I was invited to participate in writing the 77 Sins of Project Management. I had fun looking over the juicy list of sins. It was hard but I choose Blaming, Rigidity and Satisficing. Why? I had some great project examples and suggestions for project improvement. My thoughts:
Blaming is an assertive, aggressive and often acrimonious assignment of blame for project failure.
During project execution blaming is a reflexive, speed of light response. It is part of our human nature. We are rational. We want answers. The sound byte nature of guilt assignment is beguiling. Quick and witty assessments resonate with us. The issue is decided; maybe only in our mind. So we blame, dump on others and move on to the other 50 action items that we need to accomplish . . . before noon. But is blame that simple. No.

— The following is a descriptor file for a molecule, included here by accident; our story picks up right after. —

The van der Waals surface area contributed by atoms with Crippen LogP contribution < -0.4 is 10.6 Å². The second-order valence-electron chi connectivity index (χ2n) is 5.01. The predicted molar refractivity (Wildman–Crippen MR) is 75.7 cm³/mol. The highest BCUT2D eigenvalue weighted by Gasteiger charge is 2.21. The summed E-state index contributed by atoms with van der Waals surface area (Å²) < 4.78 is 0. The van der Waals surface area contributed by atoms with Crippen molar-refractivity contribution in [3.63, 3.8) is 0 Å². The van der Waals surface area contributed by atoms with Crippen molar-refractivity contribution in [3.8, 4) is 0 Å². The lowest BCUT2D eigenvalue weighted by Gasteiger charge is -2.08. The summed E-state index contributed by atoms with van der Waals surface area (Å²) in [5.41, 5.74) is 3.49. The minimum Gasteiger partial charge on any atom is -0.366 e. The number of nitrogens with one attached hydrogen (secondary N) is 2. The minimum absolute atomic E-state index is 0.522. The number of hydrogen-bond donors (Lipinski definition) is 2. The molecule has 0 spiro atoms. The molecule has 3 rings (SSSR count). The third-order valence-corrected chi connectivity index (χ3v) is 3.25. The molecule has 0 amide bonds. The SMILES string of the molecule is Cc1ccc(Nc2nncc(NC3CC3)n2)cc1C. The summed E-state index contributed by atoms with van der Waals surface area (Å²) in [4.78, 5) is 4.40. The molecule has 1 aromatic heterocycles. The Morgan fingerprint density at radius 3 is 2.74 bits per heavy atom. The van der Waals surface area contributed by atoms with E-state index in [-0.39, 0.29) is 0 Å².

Rigidity is being stiff or unyielding; not pliant or flexible; hard.
In projects it is indifferently or defiantly clinging to policies, practices and behaviors not tailored to the unique project characteristics.
Satisficing is a decision-making strategy which attempts to meet criteria for adequacy, rather than to identify an optimal solution.
Project managers may make an intellectual or emotional choice to not fully examine all stakeholders, requirements or needs. The project then fall shorts on full business requirements or solution identification due to time or team pressures when operating in an uncertain environment.
Do these behaviors occur on your projects? If so, check out solutions to these three project management sins at 77 Sins.
Reprinted [adapted] with permission from The 77 Deadly Sins of Project Management, © 2009 by Management Concepts, Inc. All rights reserved. www.managementconcepts.com